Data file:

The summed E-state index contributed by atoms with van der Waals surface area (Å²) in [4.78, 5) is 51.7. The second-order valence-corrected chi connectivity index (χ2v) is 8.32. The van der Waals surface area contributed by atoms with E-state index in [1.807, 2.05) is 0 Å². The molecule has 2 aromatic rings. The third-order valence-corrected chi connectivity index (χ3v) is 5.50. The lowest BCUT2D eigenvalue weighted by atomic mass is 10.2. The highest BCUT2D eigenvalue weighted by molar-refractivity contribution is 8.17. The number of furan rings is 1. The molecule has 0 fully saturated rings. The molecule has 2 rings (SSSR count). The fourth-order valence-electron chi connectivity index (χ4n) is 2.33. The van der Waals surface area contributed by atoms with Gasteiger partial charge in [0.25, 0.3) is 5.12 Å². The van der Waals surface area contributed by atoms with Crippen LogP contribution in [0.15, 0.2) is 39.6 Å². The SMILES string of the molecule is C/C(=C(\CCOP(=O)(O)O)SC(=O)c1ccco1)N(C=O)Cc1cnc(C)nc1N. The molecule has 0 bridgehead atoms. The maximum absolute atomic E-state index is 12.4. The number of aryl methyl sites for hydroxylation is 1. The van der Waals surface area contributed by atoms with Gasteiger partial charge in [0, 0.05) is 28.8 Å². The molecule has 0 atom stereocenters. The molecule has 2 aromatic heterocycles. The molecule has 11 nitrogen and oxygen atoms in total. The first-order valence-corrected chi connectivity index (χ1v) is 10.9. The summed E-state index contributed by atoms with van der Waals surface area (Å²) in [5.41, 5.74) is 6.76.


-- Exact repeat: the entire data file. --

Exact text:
The summed E-state index contributed by atoms with van der Waals surface area (Å²) in [4.78, 5) is 51.7. The second-order valence-corrected chi connectivity index (χ2v) is 8.32. The van der Waals surface area contributed by atoms with E-state index in [1.807, 2.05) is 0 Å². The molecule has 2 aromatic rings. The third-order valence-corrected chi connectivity index (χ3v) is 5.50. The lowest BCUT2D eigenvalue weighted by atomic mass is 10.2. The highest BCUT2D eigenvalue weighted by molar-refractivity contribution is 8.17. The number of furan rings is 1. The molecule has 0 fully saturated rings. The molecule has 2 rings (SSSR count). The fourth-order valence-electron chi connectivity index (χ4n) is 2.33. The van der Waals surface area contributed by atoms with Gasteiger partial charge in [0.25, 0.3) is 5.12 Å². The van der Waals surface area contributed by atoms with Crippen LogP contribution in [0.15, 0.2) is 39.6 Å². The SMILES string of the molecule is C/C(=C(\CCOP(=O)(O)O)SC(=O)c1ccco1)N(C=O)Cc1cnc(C)nc1N. The molecule has 0 bridgehead atoms. The maximum absolute atomic E-state index is 12.4. The number of aryl methyl sites for hydroxylation is 1. The van der Waals surface area contributed by atoms with Gasteiger partial charge in [0, 0.05) is 28.8 Å². The molecule has 0 atom stereocenters. The molecule has 2 aromatic heterocycles. The molecule has 11 nitrogen and oxygen atoms in total. The first-order valence-corrected chi connectivity index (χ1v) is 10.9. The summed E-state index contributed by atoms with van der Waals surface area (Å²) in [5.41, 5.74) is 6.76.